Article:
The watering tray

Watering tray

It’s funny how almost random objects can become practically indispensable tools. Like this rigid gray tray, given to me a while back, just the one, amongst a mixed bunch of plastic flower pots from bedding plants, passed along by a local gardener. For four seasons, I’ve used it to water the seedlings (all parsley in the pic): in goes a plug sheet in its webbed tray, sit for 10-15 minutes, then out to drain for a bit over the sink, and it’s back to the grow racks, good for another few days. I’ll keep this up until the seedlings are well-established, three weeks or more, depending on the crop. Perfect, except, at one point I’ll have maybe 50 plug sheets going at once, which means a lot of moving trays and tracking soak time. Not too efficient. I’ve been meaning to build a bigger watering tray, that can handle four or six plug sheets at a time. But I haven’t yet. As odd as it sounds, I’ve grown…attached to the one-at-a-time approach, and this particular, perfectly sized, always reliable gray tray! Every planting gets its own bit of focus each time it’s watered, developing its own little story on the way to the field. It’s part of the fun. Doing batches will be much quicker overall; the attention to what’s in each tray will be slightly less. Not a bad thing, there’s always lots to do with any extra time—continually improving by increments is also a main part tiny farming. With more seedlng starts this year than ever, I suppose I will build that bigger tray… Progress… ;)

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4 thoughts on “The watering tray”

  1. In my nano farming endeavour I currently have all of 2 seed trays with about 20 varieties of veggies growing under some lights (not working out so well due to variable growing speeds/heights).

    I’ve been trying something different for the watering, and maybe you’ve tried something similar and can tell me to cease and desist. Or maybe you’ll find it useful…

    So basically I figure out about how much volume of water it takes to re-saturate my seed flat and every three days (or however long it takes for flats to be starting to get dry) and dump that amount into the tray (just lifting a seedling tray to pour under).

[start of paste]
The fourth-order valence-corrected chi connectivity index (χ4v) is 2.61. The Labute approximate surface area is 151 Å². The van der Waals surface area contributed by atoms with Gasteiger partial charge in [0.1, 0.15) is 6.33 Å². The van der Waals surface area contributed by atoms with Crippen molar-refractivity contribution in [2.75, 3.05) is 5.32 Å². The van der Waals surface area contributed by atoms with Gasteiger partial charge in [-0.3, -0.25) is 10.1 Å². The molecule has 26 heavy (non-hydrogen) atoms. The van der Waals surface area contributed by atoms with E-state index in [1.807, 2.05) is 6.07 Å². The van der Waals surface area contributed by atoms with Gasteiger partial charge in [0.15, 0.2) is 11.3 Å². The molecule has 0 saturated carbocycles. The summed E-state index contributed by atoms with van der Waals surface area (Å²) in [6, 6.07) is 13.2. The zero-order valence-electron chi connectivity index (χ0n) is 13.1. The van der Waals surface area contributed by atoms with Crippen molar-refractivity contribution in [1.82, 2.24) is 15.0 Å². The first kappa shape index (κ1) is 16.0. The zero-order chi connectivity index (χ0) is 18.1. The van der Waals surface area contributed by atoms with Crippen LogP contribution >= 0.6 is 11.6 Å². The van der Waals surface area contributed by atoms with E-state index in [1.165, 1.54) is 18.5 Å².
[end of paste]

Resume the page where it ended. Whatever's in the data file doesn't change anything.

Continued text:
The water gets wicked up, plants seem happy, and I haven’t washed any nutrients down the drain. One concern is that maybe planting mix doesn’t dry out enough? but the stuff I have is peat based with loads of perlite, so doesn’t ever feel soggy…

    Anyhow, thoughts are appreciated!

    btw, thanks for feedback on rotting squashes…

  2. klaus: Thanks for the suggestion. That sounds pretty efficient, it certainly conserves every last bit of nutrient inputs, and keeps the concentration consistent. I do have a problem keeping track of nutrient (fish fert, liquid kelp) levels, because I’ll add more water after each tray, but not top up the inputs for a few trays. Offsetting that is that I use very little in the early seedling stage, and top water when the seedlings are more established, it’s much quicker. I also like a high level in the trays, to speed up uptake. Of course, I have a lot of refinement to go… What I’ll try is premixing a certain amount, and topping up the trays from the mix. I’d want to use it all at once, though, so more measuring and estimating, because diluted fish fert left for a bit gets pretty funky… It’s amazing how some little changes work out great, and others just seem to get in the way. Trial and error…!

  3. My dream for watering trays is a 45 gal barrel and a number of trays similar to yours with a web of small tubes carrying water pushed by a small pond pump to the trays and out again. A tray similar to this one at Lee Valley http://www.leevalley.com/garden/page.aspx?c=1&p=10553&cat=2,51603&ap=2
    would work very nicely but the bottom of these trays rises in the middle which means your seedlings will not get fed or watered evenly. The tray you have looks ideal.
    I have just started to plant annuals and since we only do personal garden size it will not take me long. I do however have a ton of flowers to start so hope to get that all done soon.

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